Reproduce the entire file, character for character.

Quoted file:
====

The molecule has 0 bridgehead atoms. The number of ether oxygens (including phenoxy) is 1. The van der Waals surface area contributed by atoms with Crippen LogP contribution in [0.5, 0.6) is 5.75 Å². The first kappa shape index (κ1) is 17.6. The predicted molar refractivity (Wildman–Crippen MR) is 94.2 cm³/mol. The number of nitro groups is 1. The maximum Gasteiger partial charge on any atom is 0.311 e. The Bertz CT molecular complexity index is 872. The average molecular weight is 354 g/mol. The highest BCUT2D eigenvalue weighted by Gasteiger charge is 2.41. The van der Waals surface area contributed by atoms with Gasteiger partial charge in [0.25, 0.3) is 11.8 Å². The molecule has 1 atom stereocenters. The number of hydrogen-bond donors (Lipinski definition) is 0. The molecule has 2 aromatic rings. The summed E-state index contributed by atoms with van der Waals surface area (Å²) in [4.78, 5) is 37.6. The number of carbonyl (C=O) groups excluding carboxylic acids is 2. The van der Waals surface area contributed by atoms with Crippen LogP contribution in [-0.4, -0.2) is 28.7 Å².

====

The molecule has 0 bridgehead atoms. The number of ether oxygens (including phenoxy) is 1. The van der Waals surface area contributed by atoms with Crippen LogP contribution in [0.5, 0.6) is 5.75 Å². The first kappa shape index (κ1) is 17.6. The predicted molar refractivity (Wildman–Crippen MR) is 94.2 cm³/mol. The number of nitro groups is 1. The maximum Gasteiger partial charge on any atom is 0.311 e. The Bertz CT molecular complexity index is 872. The average molecular weight is 354 g/mol. The highest BCUT2D eigenvalue weighted by Gasteiger charge is 2.41. The van der Waals surface area contributed by atoms with Gasteiger partial charge in [0.25, 0.3) is 11.8 Å². The molecule has 1 atom stereocenters. The number of hydrogen-bond donors (Lipinski definition) is 0. The molecule has 2 aromatic rings. The summed E-state index contributed by atoms with van der Waals surface area (Å²) in [4.78, 5) is 37.6. The number of carbonyl (C=O) groups excluding carboxylic acids is 2. The van der Waals surface area contributed by atoms with Crippen LogP contribution in [-0.4, -0.2) is 28.7 Å².